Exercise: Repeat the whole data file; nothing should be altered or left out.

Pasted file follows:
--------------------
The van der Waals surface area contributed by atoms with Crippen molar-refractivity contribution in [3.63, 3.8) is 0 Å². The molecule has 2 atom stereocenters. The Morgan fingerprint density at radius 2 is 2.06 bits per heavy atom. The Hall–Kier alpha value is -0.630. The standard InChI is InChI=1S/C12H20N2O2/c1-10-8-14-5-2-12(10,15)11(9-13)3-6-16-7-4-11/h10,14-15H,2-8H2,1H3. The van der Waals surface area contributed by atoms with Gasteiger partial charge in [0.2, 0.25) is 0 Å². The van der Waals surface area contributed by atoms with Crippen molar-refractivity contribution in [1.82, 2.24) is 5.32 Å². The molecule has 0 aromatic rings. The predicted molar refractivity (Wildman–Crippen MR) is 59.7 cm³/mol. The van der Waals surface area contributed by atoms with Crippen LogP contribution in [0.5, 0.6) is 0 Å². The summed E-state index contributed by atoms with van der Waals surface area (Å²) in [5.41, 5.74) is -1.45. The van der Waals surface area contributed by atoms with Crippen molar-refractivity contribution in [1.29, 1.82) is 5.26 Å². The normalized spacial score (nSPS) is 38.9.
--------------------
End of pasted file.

The van der Waals surface area contributed by atoms with Crippen molar-refractivity contribution in [3.63, 3.8) is 0 Å². The molecule has 2 atom stereocenters. The Morgan fingerprint density at radius 2 is 2.06 bits per heavy atom. The Hall–Kier alpha value is -0.630. The standard InChI is InChI=1S/C12H20N2O2/c1-10-8-14-5-2-12(10,15)11(9-13)3-6-16-7-4-11/h10,14-15H,2-8H2,1H3. The van der Waals surface area contributed by atoms with Gasteiger partial charge in [0.2, 0.25) is 0 Å². The van der Waals surface area contributed by atoms with Crippen molar-refractivity contribution in [1.82, 2.24) is 5.32 Å². The molecule has 0 aromatic rings. The predicted molar refractivity (Wildman–Crippen MR) is 59.7 cm³/mol. The van der Waals surface area contributed by atoms with Crippen LogP contribution in [0.5, 0.6) is 0 Å². The summed E-state index contributed by atoms with van der Waals surface area (Å²) in [5.41, 5.74) is -1.45. The van der Waals surface area contributed by atoms with Crippen molar-refractivity contribution in [1.29, 1.82) is 5.26 Å². The normalized spacial score (nSPS) is 38.9.